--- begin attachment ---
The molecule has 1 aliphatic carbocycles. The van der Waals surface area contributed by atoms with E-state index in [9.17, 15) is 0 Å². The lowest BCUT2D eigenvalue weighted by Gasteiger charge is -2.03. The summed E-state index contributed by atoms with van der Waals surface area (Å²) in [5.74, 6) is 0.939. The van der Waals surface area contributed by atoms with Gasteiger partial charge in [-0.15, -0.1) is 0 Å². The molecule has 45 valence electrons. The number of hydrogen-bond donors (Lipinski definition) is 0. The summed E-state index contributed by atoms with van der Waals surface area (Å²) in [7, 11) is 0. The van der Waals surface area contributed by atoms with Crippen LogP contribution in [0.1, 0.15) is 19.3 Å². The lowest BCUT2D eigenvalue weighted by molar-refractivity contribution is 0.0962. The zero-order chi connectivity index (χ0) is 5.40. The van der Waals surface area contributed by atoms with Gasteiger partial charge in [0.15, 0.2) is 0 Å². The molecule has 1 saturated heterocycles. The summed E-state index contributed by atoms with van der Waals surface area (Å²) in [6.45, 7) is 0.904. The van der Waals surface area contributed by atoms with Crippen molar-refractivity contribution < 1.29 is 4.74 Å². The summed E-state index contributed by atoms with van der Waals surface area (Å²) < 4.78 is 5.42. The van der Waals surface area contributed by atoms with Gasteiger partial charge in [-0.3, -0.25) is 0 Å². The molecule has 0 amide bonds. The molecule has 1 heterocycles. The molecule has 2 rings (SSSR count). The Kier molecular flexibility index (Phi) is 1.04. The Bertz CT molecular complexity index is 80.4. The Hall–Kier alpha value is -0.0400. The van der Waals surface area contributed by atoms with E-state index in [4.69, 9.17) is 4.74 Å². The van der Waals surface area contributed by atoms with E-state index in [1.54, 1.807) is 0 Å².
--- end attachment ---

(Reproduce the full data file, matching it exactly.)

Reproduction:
The molecule has 1 aliphatic carbocycles. The van der Waals surface area contributed by atoms with E-state index in [9.17, 15) is 0 Å². The lowest BCUT2D eigenvalue weighted by Gasteiger charge is -2.03. The summed E-state index contributed by atoms with van der Waals surface area (Å²) in [5.74, 6) is 0.939. The van der Waals surface area contributed by atoms with Gasteiger partial charge in [-0.15, -0.1) is 0 Å². The molecule has 45 valence electrons. The number of hydrogen-bond donors (Lipinski definition) is 0. The summed E-state index contributed by atoms with van der Waals surface area (Å²) in [7, 11) is 0. The van der Waals surface area contributed by atoms with Crippen LogP contribution in [0.1, 0.15) is 19.3 Å². The lowest BCUT2D eigenvalue weighted by molar-refractivity contribution is 0.0962. The zero-order chi connectivity index (χ0) is 5.40. The van der Waals surface area contributed by atoms with Gasteiger partial charge in [0.15, 0.2) is 0 Å². The molecule has 1 saturated heterocycles. The summed E-state index contributed by atoms with van der Waals surface area (Å²) in [6.45, 7) is 0.904. The van der Waals surface area contributed by atoms with Crippen molar-refractivity contribution < 1.29 is 4.74 Å². The summed E-state index contributed by atoms with van der Waals surface area (Å²) < 4.78 is 5.42. The van der Waals surface area contributed by atoms with Gasteiger partial charge in [-0.3, -0.25) is 0 Å². The molecule has 0 amide bonds. The molecule has 1 heterocycles. The molecule has 2 rings (SSSR count). The Kier molecular flexibility index (Phi) is 1.04. The Bertz CT molecular complexity index is 80.4. The Hall–Kier alpha value is -0.0400. The van der Waals surface area contributed by atoms with E-state index in [4.69, 9.17) is 4.74 Å². The van der Waals surface area contributed by atoms with E-state index in [1.54, 1.807) is 0 Å².